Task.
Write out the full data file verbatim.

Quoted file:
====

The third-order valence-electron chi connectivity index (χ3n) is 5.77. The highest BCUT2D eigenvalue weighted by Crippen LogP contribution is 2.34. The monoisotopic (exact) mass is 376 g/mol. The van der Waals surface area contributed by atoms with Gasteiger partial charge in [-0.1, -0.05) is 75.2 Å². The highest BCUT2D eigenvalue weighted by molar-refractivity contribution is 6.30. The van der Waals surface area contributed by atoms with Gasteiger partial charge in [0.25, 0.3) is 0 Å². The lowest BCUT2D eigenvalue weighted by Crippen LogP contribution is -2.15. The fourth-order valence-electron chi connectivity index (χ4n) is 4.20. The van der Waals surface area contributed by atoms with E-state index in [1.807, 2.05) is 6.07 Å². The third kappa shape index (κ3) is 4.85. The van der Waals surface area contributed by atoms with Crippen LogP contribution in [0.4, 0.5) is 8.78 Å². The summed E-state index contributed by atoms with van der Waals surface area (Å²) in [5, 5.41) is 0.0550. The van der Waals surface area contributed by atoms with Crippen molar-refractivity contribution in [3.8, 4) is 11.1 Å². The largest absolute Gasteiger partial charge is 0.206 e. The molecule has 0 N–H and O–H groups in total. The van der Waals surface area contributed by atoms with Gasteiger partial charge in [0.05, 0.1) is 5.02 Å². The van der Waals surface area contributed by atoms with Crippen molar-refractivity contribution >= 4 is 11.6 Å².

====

The third-order valence-electron chi connectivity index (χ3n) is 5.77. The highest BCUT2D eigenvalue weighted by Crippen LogP contribution is 2.34. The monoisotopic (exact) mass is 376 g/mol. The van der Waals surface area contributed by atoms with Gasteiger partial charge in [-0.1, -0.05) is 75.2 Å². The highest BCUT2D eigenvalue weighted by molar-refractivity contribution is 6.30. The van der Waals surface area contributed by atoms with Gasteiger partial charge in [0.25, 0.3) is 0 Å². The lowest BCUT2D eigenvalue weighted by Crippen LogP contribution is -2.15. The fourth-order valence-electron chi connectivity index (χ4n) is 4.20. The van der Waals surface area contributed by atoms with E-state index in [1.807, 2.05) is 6.07 Å². The third kappa shape index (κ3) is 4.85. The van der Waals surface area contributed by atoms with Crippen LogP contribution in [0.4, 0.5) is 8.78 Å². The summed E-state index contributed by atoms with van der Waals surface area (Å²) in [5, 5.41) is 0.0550. The van der Waals surface area contributed by atoms with Crippen molar-refractivity contribution in [3.8, 4) is 11.1 Å². The largest absolute Gasteiger partial charge is 0.206 e. The molecule has 0 N–H and O–H groups in total. The van der Waals surface area contributed by atoms with Gasteiger partial charge in [0.05, 0.1) is 5.02 Å². The van der Waals surface area contributed by atoms with Crippen molar-refractivity contribution >= 4 is 11.6 Å².